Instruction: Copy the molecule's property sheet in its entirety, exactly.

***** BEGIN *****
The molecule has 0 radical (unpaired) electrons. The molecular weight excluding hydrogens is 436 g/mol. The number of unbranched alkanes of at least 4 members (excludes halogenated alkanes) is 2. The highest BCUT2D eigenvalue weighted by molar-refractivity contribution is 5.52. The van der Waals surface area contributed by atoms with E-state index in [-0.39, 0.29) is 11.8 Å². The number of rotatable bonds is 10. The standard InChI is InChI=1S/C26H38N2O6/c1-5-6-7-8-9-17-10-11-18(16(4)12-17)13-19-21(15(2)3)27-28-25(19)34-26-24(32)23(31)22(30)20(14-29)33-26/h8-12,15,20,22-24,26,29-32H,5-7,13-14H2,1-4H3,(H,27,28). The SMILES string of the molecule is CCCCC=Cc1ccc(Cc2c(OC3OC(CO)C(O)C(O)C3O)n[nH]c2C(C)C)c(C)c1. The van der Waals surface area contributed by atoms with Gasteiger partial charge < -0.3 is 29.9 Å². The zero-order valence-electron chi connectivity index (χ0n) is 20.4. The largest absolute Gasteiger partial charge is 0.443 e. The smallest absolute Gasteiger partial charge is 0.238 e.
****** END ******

The molecule has 0 radical (unpaired) electrons. The molecular weight excluding hydrogens is 436 g/mol. The number of unbranched alkanes of at least 4 members (excludes halogenated alkanes) is 2. The highest BCUT2D eigenvalue weighted by molar-refractivity contribution is 5.52. The van der Waals surface area contributed by atoms with E-state index in [-0.39, 0.29) is 11.8 Å². The number of rotatable bonds is 10. The standard InChI is InChI=1S/C26H38N2O6/c1-5-6-7-8-9-17-10-11-18(16(4)12-17)13-19-21(15(2)3)27-28-25(19)34-26-24(32)23(31)22(30)20(14-29)33-26/h8-12,15,20,22-24,26,29-32H,5-7,13-14H2,1-4H3,(H,27,28). The SMILES string of the molecule is CCCCC=Cc1ccc(Cc2c(OC3OC(CO)C(O)C(O)C3O)n[nH]c2C(C)C)c(C)c1. The van der Waals surface area contributed by atoms with Gasteiger partial charge < -0.3 is 29.9 Å². The zero-order valence-electron chi connectivity index (χ0n) is 20.4. The largest absolute Gasteiger partial charge is 0.443 e. The smallest absolute Gasteiger partial charge is 0.238 e.